In creating the grid of voxels, each of the voxels of the grid of voxels is defined. Defining a voxel can include encoding shape features at a voxel. In a number of examples, the grid of voxels can be encoded with shape features after the grid of voxels are defined. Encoding a shape feature can include storing multiple data types associated with a shape of the 3-D object other than a solid and/or empty value. The multiple data types associated with the voxel can be used to decode (e.g., reconstruct) a number of features from a particular voxel and/or a group of voxels. The number of decoded features can be shape (e.g., geometry) features or material boundaries associated with the 3-D object. The number of data types stored in each of the voxels in the grid of voxels can provide the ability to print a 3-D object with a higher resolution than that provided by the grid of voxels. The number of features decoded from the plurality of voxels from the grid of voxels can provide an increased resolution of the 3-D object. For example, during the assignment of material types multiple material types can be assigned to a voxel. Each material type assigned to a voxel can occupy a fraction of a voxel. The interfaces between different material types in a voxel can be defined by the shape feature data recorded in the voxel.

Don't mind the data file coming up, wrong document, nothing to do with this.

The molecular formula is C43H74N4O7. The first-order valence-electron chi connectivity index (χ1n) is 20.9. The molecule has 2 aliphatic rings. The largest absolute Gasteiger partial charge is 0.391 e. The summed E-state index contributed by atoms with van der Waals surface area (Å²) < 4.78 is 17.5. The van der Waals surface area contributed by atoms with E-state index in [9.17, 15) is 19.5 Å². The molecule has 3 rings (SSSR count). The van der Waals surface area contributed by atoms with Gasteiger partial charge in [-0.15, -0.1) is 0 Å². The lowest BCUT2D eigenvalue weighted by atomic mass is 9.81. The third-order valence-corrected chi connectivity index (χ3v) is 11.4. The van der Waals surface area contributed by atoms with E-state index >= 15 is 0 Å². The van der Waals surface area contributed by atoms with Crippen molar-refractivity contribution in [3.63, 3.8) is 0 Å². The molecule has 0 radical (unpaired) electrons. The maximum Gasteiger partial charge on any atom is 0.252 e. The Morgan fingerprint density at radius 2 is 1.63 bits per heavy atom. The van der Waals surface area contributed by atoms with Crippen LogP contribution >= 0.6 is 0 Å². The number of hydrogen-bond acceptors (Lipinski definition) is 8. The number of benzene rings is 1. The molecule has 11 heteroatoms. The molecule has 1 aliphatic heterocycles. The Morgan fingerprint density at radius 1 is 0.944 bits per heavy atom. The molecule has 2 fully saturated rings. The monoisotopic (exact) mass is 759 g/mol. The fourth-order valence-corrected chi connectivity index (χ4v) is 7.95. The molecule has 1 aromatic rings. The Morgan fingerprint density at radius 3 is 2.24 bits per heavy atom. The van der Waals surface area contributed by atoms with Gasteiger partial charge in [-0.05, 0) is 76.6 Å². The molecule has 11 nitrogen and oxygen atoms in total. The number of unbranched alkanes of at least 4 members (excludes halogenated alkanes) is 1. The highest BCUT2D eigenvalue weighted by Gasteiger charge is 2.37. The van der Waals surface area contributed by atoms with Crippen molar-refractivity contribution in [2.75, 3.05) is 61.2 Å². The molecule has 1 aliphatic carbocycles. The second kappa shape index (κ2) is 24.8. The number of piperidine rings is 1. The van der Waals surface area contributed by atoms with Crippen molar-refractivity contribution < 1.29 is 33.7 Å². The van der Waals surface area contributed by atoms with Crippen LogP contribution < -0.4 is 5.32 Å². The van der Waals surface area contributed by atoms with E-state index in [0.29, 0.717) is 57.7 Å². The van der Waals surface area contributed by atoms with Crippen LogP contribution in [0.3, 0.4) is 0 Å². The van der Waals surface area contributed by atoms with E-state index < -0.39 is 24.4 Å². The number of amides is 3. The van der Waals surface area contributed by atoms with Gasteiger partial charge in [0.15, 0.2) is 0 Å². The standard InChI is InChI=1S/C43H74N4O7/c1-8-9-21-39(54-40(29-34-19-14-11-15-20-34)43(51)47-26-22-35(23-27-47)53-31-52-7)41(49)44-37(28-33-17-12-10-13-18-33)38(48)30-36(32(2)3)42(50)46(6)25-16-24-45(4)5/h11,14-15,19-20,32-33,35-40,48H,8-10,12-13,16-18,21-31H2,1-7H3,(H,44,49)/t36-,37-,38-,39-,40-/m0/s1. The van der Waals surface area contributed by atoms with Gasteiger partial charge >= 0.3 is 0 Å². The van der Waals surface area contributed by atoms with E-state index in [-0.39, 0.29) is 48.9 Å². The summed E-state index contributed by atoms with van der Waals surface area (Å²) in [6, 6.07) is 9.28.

During the scan-converting of the shape specification 330 it can be determine whether shape specification 330 is watertight (e.g., air-tight). As used herein, watertight is used to describe a model that is suitable for 3-D printing. A watertight model indicates that there are no holes, cracks, or missing features in a model that would render the model unsuitable for 3-D printing. An exception 342 can be raised such that the scan-conversion process will terminate and reference a part of the grid of voxels that should be repaired to proceed with the 3-D printing of the 3-D object when the grid of voxels is not watertight.